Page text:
Prey’s art team refers to Talos I’s look as “neo-deco”. As awkward as that sounds, it’s a mantra that helps to keep the art style consistent with the fiction’s history. The look of the station shifts depending on the era in which that section was incorporated. Its central chamber is the most utilitarian, based on Talos I’s Soviet origins. From there, Arkane envisions a ’60s twist on art-deco design – minimalist, but with heavy use of leather and gilding. On top of that, 21st technology has been fitted, and is a cool contrast against the warmth of the decor. It’s a clever way to craft an aesthetic, ensuring a beautiful and thematically consistent style, but also meaning that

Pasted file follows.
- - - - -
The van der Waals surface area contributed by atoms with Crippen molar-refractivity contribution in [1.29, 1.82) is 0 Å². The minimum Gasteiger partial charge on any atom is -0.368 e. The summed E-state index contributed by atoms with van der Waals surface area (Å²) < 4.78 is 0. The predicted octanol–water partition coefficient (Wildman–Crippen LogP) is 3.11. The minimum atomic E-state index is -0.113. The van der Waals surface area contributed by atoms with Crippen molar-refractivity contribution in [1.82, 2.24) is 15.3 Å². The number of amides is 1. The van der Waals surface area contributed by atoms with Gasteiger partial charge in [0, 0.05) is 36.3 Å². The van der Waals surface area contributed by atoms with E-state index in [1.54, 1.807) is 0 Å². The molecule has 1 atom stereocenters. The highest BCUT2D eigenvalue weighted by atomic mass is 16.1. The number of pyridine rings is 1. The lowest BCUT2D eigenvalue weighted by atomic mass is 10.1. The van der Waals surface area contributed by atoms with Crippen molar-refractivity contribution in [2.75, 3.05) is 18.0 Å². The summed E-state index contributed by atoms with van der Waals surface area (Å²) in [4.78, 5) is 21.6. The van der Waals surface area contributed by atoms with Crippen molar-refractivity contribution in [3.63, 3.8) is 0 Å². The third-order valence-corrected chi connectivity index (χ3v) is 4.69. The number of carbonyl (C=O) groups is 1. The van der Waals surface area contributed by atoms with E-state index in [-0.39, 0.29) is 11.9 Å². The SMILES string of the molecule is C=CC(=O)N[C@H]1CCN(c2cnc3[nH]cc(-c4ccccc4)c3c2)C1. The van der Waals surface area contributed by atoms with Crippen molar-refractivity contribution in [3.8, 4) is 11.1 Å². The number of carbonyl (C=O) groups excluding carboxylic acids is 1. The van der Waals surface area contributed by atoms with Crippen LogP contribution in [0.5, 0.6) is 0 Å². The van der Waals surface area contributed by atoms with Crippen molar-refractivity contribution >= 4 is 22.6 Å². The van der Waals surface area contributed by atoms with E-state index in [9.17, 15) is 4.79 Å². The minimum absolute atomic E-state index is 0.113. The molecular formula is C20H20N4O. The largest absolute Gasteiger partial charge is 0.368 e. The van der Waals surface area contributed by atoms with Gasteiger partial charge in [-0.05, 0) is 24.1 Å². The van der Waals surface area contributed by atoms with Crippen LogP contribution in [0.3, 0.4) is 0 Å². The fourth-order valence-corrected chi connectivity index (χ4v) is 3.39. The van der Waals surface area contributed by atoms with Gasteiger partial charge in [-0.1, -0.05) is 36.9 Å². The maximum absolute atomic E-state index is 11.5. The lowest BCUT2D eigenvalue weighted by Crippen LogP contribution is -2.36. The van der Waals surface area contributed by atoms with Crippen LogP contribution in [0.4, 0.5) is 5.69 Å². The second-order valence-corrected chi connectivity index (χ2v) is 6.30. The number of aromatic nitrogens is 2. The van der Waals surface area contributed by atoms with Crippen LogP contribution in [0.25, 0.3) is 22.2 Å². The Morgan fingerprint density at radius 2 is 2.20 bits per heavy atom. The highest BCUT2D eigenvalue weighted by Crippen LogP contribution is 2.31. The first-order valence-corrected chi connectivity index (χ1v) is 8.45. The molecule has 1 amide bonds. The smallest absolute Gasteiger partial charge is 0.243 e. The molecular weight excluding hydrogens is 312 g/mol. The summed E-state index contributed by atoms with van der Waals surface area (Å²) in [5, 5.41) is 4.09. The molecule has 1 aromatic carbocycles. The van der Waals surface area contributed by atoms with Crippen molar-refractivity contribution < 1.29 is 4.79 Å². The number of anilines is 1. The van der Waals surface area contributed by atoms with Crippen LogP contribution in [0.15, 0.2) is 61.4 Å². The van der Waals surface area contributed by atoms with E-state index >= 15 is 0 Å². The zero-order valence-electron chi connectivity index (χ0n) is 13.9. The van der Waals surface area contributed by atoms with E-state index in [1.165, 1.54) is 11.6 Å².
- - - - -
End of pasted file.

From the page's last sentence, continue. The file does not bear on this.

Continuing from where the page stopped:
Prey feels distinct from BioShock, its artdeco contemporary.